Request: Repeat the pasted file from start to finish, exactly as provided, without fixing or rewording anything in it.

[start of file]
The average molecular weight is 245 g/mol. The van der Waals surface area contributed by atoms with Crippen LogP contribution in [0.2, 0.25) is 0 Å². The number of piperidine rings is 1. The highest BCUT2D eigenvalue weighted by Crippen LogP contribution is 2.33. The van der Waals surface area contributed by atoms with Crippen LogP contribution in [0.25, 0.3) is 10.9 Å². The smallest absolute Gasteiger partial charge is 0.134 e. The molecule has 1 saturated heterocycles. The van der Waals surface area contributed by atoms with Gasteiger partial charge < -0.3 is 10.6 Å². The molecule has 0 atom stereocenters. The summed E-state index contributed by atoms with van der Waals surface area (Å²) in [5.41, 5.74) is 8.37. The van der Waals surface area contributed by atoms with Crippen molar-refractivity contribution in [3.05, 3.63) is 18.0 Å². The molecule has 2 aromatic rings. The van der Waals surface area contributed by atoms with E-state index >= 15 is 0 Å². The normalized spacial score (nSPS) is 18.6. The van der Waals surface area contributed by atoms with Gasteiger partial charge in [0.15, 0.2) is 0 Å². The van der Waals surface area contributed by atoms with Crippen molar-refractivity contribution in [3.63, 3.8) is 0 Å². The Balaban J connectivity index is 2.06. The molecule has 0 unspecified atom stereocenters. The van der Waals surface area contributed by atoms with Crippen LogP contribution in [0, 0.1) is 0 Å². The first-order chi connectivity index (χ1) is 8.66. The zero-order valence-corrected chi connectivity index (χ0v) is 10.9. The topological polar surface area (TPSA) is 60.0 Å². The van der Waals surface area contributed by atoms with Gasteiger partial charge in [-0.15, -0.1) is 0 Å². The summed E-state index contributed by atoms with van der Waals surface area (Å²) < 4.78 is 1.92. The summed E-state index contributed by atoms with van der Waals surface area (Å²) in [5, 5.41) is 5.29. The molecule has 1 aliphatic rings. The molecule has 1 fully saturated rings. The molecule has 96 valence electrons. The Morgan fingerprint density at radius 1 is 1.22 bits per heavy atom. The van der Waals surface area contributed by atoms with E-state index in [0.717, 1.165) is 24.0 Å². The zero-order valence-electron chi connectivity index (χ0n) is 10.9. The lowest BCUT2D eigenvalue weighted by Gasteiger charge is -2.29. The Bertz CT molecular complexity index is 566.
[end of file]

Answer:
The average molecular weight is 245 g/mol. The van der Waals surface area contributed by atoms with Crippen LogP contribution in [0.2, 0.25) is 0 Å². The number of piperidine rings is 1. The highest BCUT2D eigenvalue weighted by Crippen LogP contribution is 2.33. The van der Waals surface area contributed by atoms with Crippen LogP contribution in [0.25, 0.3) is 10.9 Å². The smallest absolute Gasteiger partial charge is 0.134 e. The molecule has 1 saturated heterocycles. The van der Waals surface area contributed by atoms with Gasteiger partial charge < -0.3 is 10.6 Å². The molecule has 0 atom stereocenters. The summed E-state index contributed by atoms with van der Waals surface area (Å²) in [5.41, 5.74) is 8.37. The van der Waals surface area contributed by atoms with Crippen molar-refractivity contribution in [3.05, 3.63) is 18.0 Å². The molecule has 2 aromatic rings. The van der Waals surface area contributed by atoms with E-state index >= 15 is 0 Å². The normalized spacial score (nSPS) is 18.6. The van der Waals surface area contributed by atoms with Gasteiger partial charge in [0.15, 0.2) is 0 Å². The van der Waals surface area contributed by atoms with Crippen molar-refractivity contribution in [3.63, 3.8) is 0 Å². The Balaban J connectivity index is 2.06. The molecule has 0 unspecified atom stereocenters. The van der Waals surface area contributed by atoms with Crippen LogP contribution in [0, 0.1) is 0 Å². The first-order chi connectivity index (χ1) is 8.66. The zero-order valence-corrected chi connectivity index (χ0v) is 10.9. The topological polar surface area (TPSA) is 60.0 Å². The van der Waals surface area contributed by atoms with Gasteiger partial charge in [-0.15, -0.1) is 0 Å². The summed E-state index contributed by atoms with van der Waals surface area (Å²) < 4.78 is 1.92. The summed E-state index contributed by atoms with van der Waals surface area (Å²) in [5, 5.41) is 5.29. The molecule has 1 aliphatic rings. The molecule has 1 fully saturated rings. The molecule has 96 valence electrons. The Morgan fingerprint density at radius 1 is 1.22 bits per heavy atom. The van der Waals surface area contributed by atoms with E-state index in [0.717, 1.165) is 24.0 Å². The zero-order valence-electron chi connectivity index (χ0n) is 10.9. The lowest BCUT2D eigenvalue weighted by Gasteiger charge is -2.29. The Bertz CT molecular complexity index is 566.